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Lisa Morrison
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Planning for the Nurture Room of the Future

Nurture rooms are becoming less of an afterthought and more of an amenity space in some of our latest workplace designs. The workspaces of 10 years ago rarely accounted for a quiet, secure and well equipped space within the workspace to accommodate for a nursing mother. Most of the “mother’s rooms” we encounter are empty offices that have been converted in some capacity. They aren’t the most hospitable or nurturing environment.

Let’s face it, talking about spaces for nursing mothers may not be the most comfortable topic to broach for some clients. I’ve sat in C-suite programming meetings where these were referred to as “pumping rooms,” “milking rooms” — anything you can think of.

We recently had a client that realized a majority of their workforce were of a demographic and age where a modern nurture room would be an attractive amenity. This corporate office client asked us to create a spa-like experience for their entire staff. We designed multiple rooms in discrete but easily accessible spaces with fully controllable levels of lighting, tile walls, comfortable upholstered benches, easily cleanable and ergonomic recliners, side tables where you could place a laptop, sinks with mirrors, refrigerators, lockable cabinets for equipment and most importantly, acoustically private walls. These nurture rooms feel less like an institutional space and more like a luxurious tranquil retreat. The nurture rooms of the future also have integral scheduling technology so that someone on a schedule could be reassured that the room will be available for them when needed.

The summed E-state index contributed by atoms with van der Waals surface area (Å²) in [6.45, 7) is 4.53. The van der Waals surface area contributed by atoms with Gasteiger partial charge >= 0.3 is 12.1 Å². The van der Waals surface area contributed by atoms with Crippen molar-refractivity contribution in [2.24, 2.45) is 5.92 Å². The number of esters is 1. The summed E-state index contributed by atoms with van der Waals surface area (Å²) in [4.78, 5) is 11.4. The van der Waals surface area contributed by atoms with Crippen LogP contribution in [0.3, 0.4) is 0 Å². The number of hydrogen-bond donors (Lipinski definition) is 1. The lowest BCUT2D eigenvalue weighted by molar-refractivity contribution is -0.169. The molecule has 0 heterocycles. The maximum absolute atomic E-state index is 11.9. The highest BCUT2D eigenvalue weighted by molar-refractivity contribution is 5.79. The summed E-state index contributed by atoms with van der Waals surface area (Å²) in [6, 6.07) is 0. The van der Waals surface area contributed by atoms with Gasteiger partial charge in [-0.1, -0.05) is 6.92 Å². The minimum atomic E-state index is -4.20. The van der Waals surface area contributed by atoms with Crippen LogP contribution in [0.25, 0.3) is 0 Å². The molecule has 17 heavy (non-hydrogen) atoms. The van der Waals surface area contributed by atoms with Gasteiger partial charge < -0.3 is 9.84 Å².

The beauty of a space like this (and the reason for the more universal naming) is that these private spaces can be utilized for a multitude of reasons. We have clients utilize these spaces for certain cultural and religious private prayer; also clients have used these if an employee might have a migraine or need to take a mental time out. We’ve even had clients that have called these the “nap rooms” with the awareness that sometimes their staff might need a power nap in the day for that extra mental boost.

The state of nurture rooms is getting better, but many a nursing mom has spent hours sitting in poorly enclosed, not acoustically private, abandoned office or supply closet with curtains over the glass and sometimes a lock on the door  (Check out this Elle article). The direction of the modern workspaces is to accommodate as many amenities as you might have in a high end hotel or even at home. These amenities make what could be a long day feel a little more comfortable. We work long hours, that’s just the truth. If an employer can provide for a space that employees can “unplug” for a bit, who wouldn’t want that?

 

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